5 Biggest Takeaways from the First Month of the Chicago Cubs' Season
One month through the season, expectations are as high as ever on the North Side of Chicago. The Cubs are looking like a competitive team, and that's a breath of fresh air for baseball in the Windy City.
While it's still early, here are five takeaways from the beginning of the 2015 season for the Cubs.
All stats courtesy of Baseball-Reference.com.
5. Cubs Are Serious About Winning Now
It's clear the Cubs are finally serious about winning in the now instead of the future due to a number of factors. One happened before this season and is paying major dividends, and one has happened during the course of the season and is paying off equally much.
- Team trades for catcher Miguel Montero
- Team signs Jon Lester to a six-year, $155 million deal
- Team trades for outfielder Dexter Fowler
There were several other moves the team made, but these highlighted the fact the Cubs want to win right now. Montero will only be in Chicago for the next two years at the most. Lester is the ace of the future and now but was also brought in to win this season. Fowler is essentially a one-year rental player.
Essentially, these moves, especially Fowler, were made to win this season. They certainly didn't sell the farm, but they went more in for this year than they have in quite some time.
- 3B Kris Bryant called up on April 17
- SS Addison Russell called up on April 21
While the team was expected to call up Bryant early, it called him up on the first day it could in order to keep him under team control for another season. Mike Olt's injury opened the door for Bryant, but the team may have made the move soon after anyway.
As for Russell, he wasn't expected up until at least June, but the team decided he needed to fill the hole the team had at second base. He hasn't been great so far, but calling him up early shows just how committed to winning the team is right now.
4. Kris Bryant Is as Good as Advertised
Kris Bryant hasn't hit a single home run this season, but he's still just as good as advertised. He is looking like a legitimate run producer already despite the lack of the long ball.
His patient, calm approach and clutch hitting have put him on the radar of potential All-Star Game reserves behind third baseman Matt Carpenter, who is tearing things up this year.
Here's a look at Bryant's production through a few weeks:
A lot of those 12 walks have come in potential RBI situations for Bryant, and he's resisted trying to do too much. More so than anything else, that mature approach has been the most impressive part of Bryant's game so far.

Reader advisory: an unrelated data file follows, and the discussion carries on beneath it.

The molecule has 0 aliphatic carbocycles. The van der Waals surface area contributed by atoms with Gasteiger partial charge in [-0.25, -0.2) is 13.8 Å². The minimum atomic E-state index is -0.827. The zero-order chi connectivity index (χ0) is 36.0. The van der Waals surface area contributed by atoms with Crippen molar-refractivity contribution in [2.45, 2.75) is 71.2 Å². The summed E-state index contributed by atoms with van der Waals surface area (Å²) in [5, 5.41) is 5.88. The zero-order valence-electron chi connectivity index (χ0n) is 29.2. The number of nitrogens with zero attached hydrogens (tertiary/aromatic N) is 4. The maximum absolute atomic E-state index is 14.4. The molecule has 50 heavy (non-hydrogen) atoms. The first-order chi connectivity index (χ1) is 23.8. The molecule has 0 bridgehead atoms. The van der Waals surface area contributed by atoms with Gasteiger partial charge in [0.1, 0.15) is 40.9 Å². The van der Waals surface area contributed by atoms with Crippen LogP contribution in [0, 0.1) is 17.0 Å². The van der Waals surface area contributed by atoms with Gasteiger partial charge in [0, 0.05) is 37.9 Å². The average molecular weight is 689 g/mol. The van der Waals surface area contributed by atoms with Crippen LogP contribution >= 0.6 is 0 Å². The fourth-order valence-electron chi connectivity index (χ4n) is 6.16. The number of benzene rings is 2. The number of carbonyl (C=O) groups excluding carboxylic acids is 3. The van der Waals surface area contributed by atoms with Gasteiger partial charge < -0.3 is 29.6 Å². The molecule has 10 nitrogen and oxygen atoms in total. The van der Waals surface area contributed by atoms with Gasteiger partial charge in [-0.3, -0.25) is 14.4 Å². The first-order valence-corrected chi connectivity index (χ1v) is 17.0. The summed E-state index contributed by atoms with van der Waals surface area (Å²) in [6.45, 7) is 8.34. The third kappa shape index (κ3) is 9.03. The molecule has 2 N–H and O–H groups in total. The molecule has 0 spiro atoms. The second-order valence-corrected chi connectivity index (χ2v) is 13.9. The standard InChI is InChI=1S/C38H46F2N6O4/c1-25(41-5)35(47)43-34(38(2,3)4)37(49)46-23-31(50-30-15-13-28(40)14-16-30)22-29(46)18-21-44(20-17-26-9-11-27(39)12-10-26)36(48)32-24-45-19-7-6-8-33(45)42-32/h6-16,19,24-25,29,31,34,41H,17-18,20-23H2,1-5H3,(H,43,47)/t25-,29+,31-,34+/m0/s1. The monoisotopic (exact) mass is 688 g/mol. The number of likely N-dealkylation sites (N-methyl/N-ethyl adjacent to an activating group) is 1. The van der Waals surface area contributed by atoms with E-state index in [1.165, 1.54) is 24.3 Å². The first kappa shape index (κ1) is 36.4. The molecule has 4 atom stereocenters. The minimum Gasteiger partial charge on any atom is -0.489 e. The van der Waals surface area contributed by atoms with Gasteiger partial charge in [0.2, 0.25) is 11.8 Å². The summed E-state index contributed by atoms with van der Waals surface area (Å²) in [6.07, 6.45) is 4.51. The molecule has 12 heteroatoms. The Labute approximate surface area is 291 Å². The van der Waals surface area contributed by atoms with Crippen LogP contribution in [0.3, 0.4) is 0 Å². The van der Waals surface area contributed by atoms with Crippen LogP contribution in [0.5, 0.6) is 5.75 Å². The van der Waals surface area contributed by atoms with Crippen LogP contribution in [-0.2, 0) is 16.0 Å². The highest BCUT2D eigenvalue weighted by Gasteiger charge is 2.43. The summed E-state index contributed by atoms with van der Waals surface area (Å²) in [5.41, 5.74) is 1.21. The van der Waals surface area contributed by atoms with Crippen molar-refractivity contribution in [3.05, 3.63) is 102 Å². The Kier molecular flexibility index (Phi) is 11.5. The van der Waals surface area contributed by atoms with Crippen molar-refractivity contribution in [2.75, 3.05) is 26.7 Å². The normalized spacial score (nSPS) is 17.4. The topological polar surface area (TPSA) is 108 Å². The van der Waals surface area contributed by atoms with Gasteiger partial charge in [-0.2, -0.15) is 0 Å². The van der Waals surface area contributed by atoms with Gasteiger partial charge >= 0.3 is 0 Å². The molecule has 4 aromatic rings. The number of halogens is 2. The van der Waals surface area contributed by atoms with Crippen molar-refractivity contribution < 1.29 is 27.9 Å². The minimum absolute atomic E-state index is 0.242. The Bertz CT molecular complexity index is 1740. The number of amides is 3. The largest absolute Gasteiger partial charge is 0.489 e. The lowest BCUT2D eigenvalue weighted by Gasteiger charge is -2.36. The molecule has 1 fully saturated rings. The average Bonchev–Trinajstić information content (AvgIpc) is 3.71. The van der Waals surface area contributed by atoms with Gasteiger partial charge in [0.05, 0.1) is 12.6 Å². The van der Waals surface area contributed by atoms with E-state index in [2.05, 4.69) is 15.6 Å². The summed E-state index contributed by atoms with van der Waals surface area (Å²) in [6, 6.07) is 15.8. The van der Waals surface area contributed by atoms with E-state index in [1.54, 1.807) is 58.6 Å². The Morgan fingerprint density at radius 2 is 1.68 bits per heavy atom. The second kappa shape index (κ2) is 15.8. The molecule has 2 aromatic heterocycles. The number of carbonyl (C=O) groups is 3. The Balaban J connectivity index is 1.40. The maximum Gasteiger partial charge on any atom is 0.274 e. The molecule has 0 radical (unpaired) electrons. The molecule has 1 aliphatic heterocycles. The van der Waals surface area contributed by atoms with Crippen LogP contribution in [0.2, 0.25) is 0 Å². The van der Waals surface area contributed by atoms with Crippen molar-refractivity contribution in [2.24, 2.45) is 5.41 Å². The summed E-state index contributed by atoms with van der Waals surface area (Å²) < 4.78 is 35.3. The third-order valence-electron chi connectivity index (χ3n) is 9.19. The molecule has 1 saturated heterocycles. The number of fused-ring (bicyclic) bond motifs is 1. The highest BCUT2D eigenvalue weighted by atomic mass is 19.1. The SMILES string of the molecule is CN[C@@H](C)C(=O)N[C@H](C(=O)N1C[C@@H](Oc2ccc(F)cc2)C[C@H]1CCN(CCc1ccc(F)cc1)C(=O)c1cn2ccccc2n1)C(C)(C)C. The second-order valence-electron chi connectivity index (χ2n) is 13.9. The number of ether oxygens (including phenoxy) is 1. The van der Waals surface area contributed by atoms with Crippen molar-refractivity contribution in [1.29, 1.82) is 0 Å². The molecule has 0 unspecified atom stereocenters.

3. Much-Improved Plate Approach
Last season and in years past, the Cubs' poor plate approach was really a problem. Often, the free-swinging bunch would have no discipline, and other pitchers preyed on it for that. However, the Cubs have majorly bucked that trend, and now their plate approach is actually a major strength.
The mentality that these young hitters now have is going to pay off in the future just like it has already. They're seeing more pitches, getting into the bullpen earlier and, thus, are scoring more runs and winning more games.
While they've fallen from the top spot lately, through the first several weeks, the Cubs led baseball with a pitches per plate appearance of nearly four. Really, this refined approach at the plate has been at the heart of the Cubs' resurgence this season.
2. Grimm and Ramirez More Important Than We Thought
After they both had solid 2014 campaigns, people knew middle relievers Justin Grimm and Neil Ramirez were valuable to the team, but it appears nobody had any idea just how valuable they really are. With both of them going down with injury this season, the team has been majorly inconsistent in the bullpen.
A lot of that is due to Brian Schlitter, who was called up because of the injuries and recorded a 9.53 ERA in seven appearances. More stability in the middle of the bullpen with Grimm and Ramirez means a more stable bridge from the rotation to the back end of the bullpen.
That will mean more W's.
1. If Season Ended Today, Cubs Would Make the Playoffs
At 13-10, the Cubs would make the playoffs as the first wild-card team if the season ended on May 4. Of course, there's plenty of season left to play, but it is encouraging that this team was already competitive in the season's first month.
It also could show that the team is ready to make a serious playoff run. Give all these talented young guys enough confidence, and there's no telling what they could accomplish.